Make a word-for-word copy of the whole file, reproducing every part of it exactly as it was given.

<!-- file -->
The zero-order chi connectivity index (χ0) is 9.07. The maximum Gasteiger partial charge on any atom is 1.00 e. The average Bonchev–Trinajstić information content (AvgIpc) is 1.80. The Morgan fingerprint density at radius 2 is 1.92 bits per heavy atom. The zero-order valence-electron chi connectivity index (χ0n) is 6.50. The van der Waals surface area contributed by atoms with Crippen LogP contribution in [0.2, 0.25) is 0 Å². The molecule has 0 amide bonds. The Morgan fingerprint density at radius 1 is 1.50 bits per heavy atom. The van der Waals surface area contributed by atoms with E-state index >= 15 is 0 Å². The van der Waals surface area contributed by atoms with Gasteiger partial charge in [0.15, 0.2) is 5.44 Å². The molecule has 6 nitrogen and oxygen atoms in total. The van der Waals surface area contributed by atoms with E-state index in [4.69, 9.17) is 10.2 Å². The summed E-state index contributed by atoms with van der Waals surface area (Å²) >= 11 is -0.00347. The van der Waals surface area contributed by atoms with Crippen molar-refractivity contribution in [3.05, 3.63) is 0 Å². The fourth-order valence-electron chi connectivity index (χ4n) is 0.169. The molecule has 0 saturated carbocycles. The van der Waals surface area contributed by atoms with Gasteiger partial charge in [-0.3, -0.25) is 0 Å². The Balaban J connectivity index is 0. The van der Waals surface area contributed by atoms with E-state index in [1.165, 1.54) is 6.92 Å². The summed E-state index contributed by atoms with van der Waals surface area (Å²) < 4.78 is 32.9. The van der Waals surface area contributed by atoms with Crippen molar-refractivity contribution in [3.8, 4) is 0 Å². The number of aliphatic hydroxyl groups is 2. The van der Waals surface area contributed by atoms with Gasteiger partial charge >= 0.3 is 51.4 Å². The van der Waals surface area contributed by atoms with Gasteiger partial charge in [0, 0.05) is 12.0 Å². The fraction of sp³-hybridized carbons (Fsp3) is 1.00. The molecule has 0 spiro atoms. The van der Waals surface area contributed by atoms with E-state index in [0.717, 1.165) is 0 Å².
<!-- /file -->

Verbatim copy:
The zero-order chi connectivity index (χ0) is 9.07. The maximum Gasteiger partial charge on any atom is 1.00 e. The average Bonchev–Trinajstić information content (AvgIpc) is 1.80. The Morgan fingerprint density at radius 2 is 1.92 bits per heavy atom. The zero-order valence-electron chi connectivity index (χ0n) is 6.50. The van der Waals surface area contributed by atoms with Crippen LogP contribution in [0.2, 0.25) is 0 Å². The molecule has 0 amide bonds. The Morgan fingerprint density at radius 1 is 1.50 bits per heavy atom. The van der Waals surface area contributed by atoms with E-state index >= 15 is 0 Å². The van der Waals surface area contributed by atoms with Gasteiger partial charge in [0.15, 0.2) is 5.44 Å². The molecule has 6 nitrogen and oxygen atoms in total. The van der Waals surface area contributed by atoms with E-state index in [4.69, 9.17) is 10.2 Å². The summed E-state index contributed by atoms with van der Waals surface area (Å²) >= 11 is -0.00347. The van der Waals surface area contributed by atoms with Crippen molar-refractivity contribution in [3.05, 3.63) is 0 Å². The fourth-order valence-electron chi connectivity index (χ4n) is 0.169. The molecule has 0 saturated carbocycles. The van der Waals surface area contributed by atoms with Gasteiger partial charge in [-0.3, -0.25) is 0 Å². The Balaban J connectivity index is 0. The van der Waals surface area contributed by atoms with E-state index in [1.165, 1.54) is 6.92 Å². The summed E-state index contributed by atoms with van der Waals surface area (Å²) < 4.78 is 32.9. The van der Waals surface area contributed by atoms with Crippen molar-refractivity contribution in [3.8, 4) is 0 Å². The number of aliphatic hydroxyl groups is 2. The van der Waals surface area contributed by atoms with Gasteiger partial charge >= 0.3 is 51.4 Å². The van der Waals surface area contributed by atoms with Gasteiger partial charge in [0, 0.05) is 12.0 Å². The fraction of sp³-hybridized carbons (Fsp3) is 1.00. The molecule has 0 spiro atoms. The van der Waals surface area contributed by atoms with E-state index in [0.717, 1.165) is 0 Å².